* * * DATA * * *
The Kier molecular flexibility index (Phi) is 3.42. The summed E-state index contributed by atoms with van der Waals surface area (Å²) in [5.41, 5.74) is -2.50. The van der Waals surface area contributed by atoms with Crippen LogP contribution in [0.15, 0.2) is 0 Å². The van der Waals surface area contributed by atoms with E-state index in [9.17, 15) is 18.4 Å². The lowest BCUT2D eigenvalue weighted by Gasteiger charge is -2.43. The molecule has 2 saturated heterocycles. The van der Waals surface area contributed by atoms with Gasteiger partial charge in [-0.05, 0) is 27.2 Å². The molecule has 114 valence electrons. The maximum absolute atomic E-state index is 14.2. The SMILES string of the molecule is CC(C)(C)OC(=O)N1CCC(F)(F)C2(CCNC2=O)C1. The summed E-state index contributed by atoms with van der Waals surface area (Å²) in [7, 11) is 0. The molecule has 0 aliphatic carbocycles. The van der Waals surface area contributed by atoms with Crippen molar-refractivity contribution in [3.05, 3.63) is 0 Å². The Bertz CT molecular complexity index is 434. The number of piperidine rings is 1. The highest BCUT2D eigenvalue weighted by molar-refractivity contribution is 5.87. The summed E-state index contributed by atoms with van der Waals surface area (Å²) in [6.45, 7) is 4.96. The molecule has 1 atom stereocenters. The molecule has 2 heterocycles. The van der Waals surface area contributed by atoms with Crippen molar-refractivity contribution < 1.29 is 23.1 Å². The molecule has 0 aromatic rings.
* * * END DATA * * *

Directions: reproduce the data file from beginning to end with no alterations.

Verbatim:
The Kier molecular flexibility index (Phi) is 3.42. The summed E-state index contributed by atoms with van der Waals surface area (Å²) in [5.41, 5.74) is -2.50. The van der Waals surface area contributed by atoms with Crippen LogP contribution in [0.15, 0.2) is 0 Å². The van der Waals surface area contributed by atoms with E-state index in [9.17, 15) is 18.4 Å². The lowest BCUT2D eigenvalue weighted by Gasteiger charge is -2.43. The molecule has 2 saturated heterocycles. The van der Waals surface area contributed by atoms with Gasteiger partial charge in [-0.05, 0) is 27.2 Å². The molecule has 114 valence electrons. The maximum absolute atomic E-state index is 14.2. The SMILES string of the molecule is CC(C)(C)OC(=O)N1CCC(F)(F)C2(CCNC2=O)C1. The summed E-state index contributed by atoms with van der Waals surface area (Å²) in [7, 11) is 0. The molecule has 0 aliphatic carbocycles. The van der Waals surface area contributed by atoms with Crippen molar-refractivity contribution in [3.05, 3.63) is 0 Å². The Bertz CT molecular complexity index is 434. The number of piperidine rings is 1. The highest BCUT2D eigenvalue weighted by molar-refractivity contribution is 5.87. The summed E-state index contributed by atoms with van der Waals surface area (Å²) in [6.45, 7) is 4.96. The molecule has 1 atom stereocenters. The molecule has 2 heterocycles. The van der Waals surface area contributed by atoms with Crippen molar-refractivity contribution < 1.29 is 23.1 Å². The molecule has 0 aromatic rings.